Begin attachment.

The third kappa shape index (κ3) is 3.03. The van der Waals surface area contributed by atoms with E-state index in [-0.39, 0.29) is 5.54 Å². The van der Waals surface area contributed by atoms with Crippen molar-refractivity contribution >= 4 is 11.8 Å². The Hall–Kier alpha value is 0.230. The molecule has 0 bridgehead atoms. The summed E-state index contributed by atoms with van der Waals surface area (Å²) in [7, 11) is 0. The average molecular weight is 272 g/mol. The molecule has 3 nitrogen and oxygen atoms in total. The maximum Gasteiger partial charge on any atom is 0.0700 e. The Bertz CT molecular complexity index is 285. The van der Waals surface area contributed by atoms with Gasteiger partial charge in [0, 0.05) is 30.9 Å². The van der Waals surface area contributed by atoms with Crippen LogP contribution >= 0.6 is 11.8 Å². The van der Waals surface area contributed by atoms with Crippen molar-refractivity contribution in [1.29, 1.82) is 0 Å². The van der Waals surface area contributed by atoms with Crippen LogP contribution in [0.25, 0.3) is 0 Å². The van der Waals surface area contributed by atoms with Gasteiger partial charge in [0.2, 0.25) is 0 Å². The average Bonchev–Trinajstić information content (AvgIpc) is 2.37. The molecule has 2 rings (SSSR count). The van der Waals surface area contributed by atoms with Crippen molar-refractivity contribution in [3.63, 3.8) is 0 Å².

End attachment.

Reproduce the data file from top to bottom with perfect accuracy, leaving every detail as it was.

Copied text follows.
The third kappa shape index (κ3) is 3.03. The van der Waals surface area contributed by atoms with E-state index in [-0.39, 0.29) is 5.54 Å². The van der Waals surface area contributed by atoms with Crippen molar-refractivity contribution >= 4 is 11.8 Å². The Hall–Kier alpha value is 0.230. The molecule has 0 bridgehead atoms. The summed E-state index contributed by atoms with van der Waals surface area (Å²) in [7, 11) is 0. The average molecular weight is 272 g/mol. The molecule has 3 nitrogen and oxygen atoms in total. The maximum Gasteiger partial charge on any atom is 0.0700 e. The Bertz CT molecular complexity index is 285. The van der Waals surface area contributed by atoms with Gasteiger partial charge in [0, 0.05) is 30.9 Å². The van der Waals surface area contributed by atoms with Crippen LogP contribution >= 0.6 is 11.8 Å². The van der Waals surface area contributed by atoms with Crippen molar-refractivity contribution in [1.29, 1.82) is 0 Å². The van der Waals surface area contributed by atoms with Crippen LogP contribution in [0.25, 0.3) is 0 Å². The van der Waals surface area contributed by atoms with Gasteiger partial charge in [0.2, 0.25) is 0 Å². The average Bonchev–Trinajstić information content (AvgIpc) is 2.37. The molecule has 2 rings (SSSR count). The van der Waals surface area contributed by atoms with Crippen molar-refractivity contribution in [3.63, 3.8) is 0 Å².